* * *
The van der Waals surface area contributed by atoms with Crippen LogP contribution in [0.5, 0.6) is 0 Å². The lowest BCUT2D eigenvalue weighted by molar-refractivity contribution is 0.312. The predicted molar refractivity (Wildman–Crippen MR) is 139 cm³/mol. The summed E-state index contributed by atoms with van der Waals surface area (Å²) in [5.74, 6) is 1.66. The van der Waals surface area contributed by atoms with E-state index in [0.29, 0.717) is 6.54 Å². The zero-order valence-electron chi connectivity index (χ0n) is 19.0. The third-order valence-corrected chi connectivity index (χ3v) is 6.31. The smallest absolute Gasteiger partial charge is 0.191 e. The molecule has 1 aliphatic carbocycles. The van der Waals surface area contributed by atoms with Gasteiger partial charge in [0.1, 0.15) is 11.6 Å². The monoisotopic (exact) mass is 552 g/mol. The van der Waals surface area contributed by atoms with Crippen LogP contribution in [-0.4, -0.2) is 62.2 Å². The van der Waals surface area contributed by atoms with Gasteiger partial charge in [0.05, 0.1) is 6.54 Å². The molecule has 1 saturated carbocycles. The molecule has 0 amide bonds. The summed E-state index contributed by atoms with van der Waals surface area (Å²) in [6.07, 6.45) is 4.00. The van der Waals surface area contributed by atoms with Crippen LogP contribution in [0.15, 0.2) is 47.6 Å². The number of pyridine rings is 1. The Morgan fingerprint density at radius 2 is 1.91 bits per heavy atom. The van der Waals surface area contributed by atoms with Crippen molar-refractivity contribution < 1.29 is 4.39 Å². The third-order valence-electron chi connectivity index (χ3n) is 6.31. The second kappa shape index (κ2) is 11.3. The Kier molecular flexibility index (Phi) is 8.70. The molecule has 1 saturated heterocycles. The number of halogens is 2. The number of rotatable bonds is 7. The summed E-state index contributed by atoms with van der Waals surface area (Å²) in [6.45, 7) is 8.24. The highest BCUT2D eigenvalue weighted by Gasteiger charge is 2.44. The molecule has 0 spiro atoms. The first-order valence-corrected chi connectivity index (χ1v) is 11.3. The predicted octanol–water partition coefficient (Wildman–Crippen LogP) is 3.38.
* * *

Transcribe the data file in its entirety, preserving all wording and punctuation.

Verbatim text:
The van der Waals surface area contributed by atoms with Crippen LogP contribution in [0.5, 0.6) is 0 Å². The lowest BCUT2D eigenvalue weighted by molar-refractivity contribution is 0.312. The predicted molar refractivity (Wildman–Crippen MR) is 139 cm³/mol. The summed E-state index contributed by atoms with van der Waals surface area (Å²) in [5.74, 6) is 1.66. The van der Waals surface area contributed by atoms with E-state index in [0.29, 0.717) is 6.54 Å². The zero-order valence-electron chi connectivity index (χ0n) is 19.0. The third-order valence-corrected chi connectivity index (χ3v) is 6.31. The smallest absolute Gasteiger partial charge is 0.191 e. The molecule has 1 aliphatic carbocycles. The van der Waals surface area contributed by atoms with Gasteiger partial charge in [0.1, 0.15) is 11.6 Å². The monoisotopic (exact) mass is 552 g/mol. The van der Waals surface area contributed by atoms with Crippen LogP contribution in [-0.4, -0.2) is 62.2 Å². The van der Waals surface area contributed by atoms with Gasteiger partial charge in [0.05, 0.1) is 6.54 Å². The molecule has 1 saturated carbocycles. The molecule has 0 amide bonds. The summed E-state index contributed by atoms with van der Waals surface area (Å²) in [6.07, 6.45) is 4.00. The van der Waals surface area contributed by atoms with Crippen LogP contribution in [0.15, 0.2) is 47.6 Å². The number of pyridine rings is 1. The Morgan fingerprint density at radius 2 is 1.91 bits per heavy atom. The van der Waals surface area contributed by atoms with Crippen molar-refractivity contribution < 1.29 is 4.39 Å². The third-order valence-electron chi connectivity index (χ3n) is 6.31. The second kappa shape index (κ2) is 11.3. The Kier molecular flexibility index (Phi) is 8.70. The molecule has 1 saturated heterocycles. The number of halogens is 2. The number of rotatable bonds is 7. The summed E-state index contributed by atoms with van der Waals surface area (Å²) in [6.45, 7) is 8.24. The highest BCUT2D eigenvalue weighted by Gasteiger charge is 2.44. The molecule has 0 spiro atoms. The first-order valence-corrected chi connectivity index (χ1v) is 11.3. The predicted octanol–water partition coefficient (Wildman–Crippen LogP) is 3.38.